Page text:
Health Break | Published June 6, 2011

Hope for Patients with Chronic Wounds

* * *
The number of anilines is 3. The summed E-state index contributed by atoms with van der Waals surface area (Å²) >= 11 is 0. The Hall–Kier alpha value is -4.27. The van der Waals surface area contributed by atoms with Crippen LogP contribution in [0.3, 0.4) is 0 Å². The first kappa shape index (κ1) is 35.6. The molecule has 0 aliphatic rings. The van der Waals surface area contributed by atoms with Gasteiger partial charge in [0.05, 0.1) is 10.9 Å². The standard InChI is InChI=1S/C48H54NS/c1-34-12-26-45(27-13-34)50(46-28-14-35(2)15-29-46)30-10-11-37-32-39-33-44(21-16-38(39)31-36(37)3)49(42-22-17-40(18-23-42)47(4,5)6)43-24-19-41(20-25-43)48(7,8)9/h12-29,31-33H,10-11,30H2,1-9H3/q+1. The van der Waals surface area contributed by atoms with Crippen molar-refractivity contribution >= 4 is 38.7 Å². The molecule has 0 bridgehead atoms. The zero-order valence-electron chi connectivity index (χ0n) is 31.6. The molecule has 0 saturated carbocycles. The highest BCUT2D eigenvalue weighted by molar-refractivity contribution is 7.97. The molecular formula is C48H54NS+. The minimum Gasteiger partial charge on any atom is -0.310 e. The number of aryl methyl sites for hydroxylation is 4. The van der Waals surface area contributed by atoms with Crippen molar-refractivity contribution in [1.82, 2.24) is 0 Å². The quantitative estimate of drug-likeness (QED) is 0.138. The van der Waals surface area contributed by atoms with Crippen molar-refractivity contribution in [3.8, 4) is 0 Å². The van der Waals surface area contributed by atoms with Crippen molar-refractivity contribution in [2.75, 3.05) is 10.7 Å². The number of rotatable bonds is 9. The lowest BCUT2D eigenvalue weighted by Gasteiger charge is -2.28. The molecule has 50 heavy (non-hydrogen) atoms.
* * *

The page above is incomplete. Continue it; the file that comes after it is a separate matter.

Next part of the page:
It's very troubling to see how painful and worrisome a non-healing wound can be for a patient. I often see patients who have withdrawn from normal activities due to a chronic wound that just refuses to heal properly. As a wound-care specialty physician, I see many types of non-healing wounds – some are associated with complications from diabetes or vascular disorders. Other wounds may be pressure sores, or those caused by traumatic injury, or late effects of radiation therapy. In all cases, the patient is greatly concerned about the condition of his or her wound and interested in getting it healed so they can return to their normal activities. Developing the optimal treatment plan for a chronic wound is best handled by a team approach where the patient's entire health status can be evaluated. Depending on the cause of the wound, the care team might include a wound specialty physician, nurse case manager, physical therapist, orthotist, diabetes educator, nutritionist, vascular surgeon, infectious disease specialist or a cosmetic and reconstructive surgeon. The patient's primary care physician is also a key member of the team, since many medical conditions – such as diabetes – must be well treated to facilitate wound healing. After an initial assessment, the team will outline the treatment plan and set benchmarks for progress, and discuss these with the patient, so all can work together towards the shared goal of healing the wound. Treatment choices for healing chronic wounds can vary based on the patient's condition and medical status. Patients with blood flow problems in their legs and feet might receive consultation with a vascular surgeon. Other treatment options can include wound debridement, compression therapy, topical treatments and negative pressure therapy. Diabetes-related foot wounds are common and require additional care. Often these patients will be referred to the Mount Nittany Diabetes Foot Clinic for care by a certified orthotist and a physical therapist who will devise ways to off-load the weight on the affected area. Sometimes the leg may need to be casted to protect the area and prevent further injury. Eventually, specialized footwear and patient teaching will be needed to prevent further wounds – both available through our Diabetes Foot Clinic program. The Diabetes Foot Clinic is co-located with the Wound Care Center, making care much more convenient for patients. Hyperbaric Oxygen Therapy (HBO) has become very popular as an adjunct treatment since many studies have proven the validity of this treatment in improving blood flow and circulation. HBO involves the use of oxygen at a level higher than atmospheric pressure. The patient getting HBO treatment is placed into a large pressure chamber where they breathe oxygen at a pressure greater than the atmosphere. This process delivers 15 times as much physically dissolved oxygen to tissues as breathing room air, which in turn promotes the formation of new capillaries into wound areas. Whatever the treatment plan, the goal in the end is to heal the wound and get the patient back to their normal level of activity. W. Stephen Barnes, MD, is the medical director at the Mount Nittany Center for Wound Care. www.mountnittany.org.

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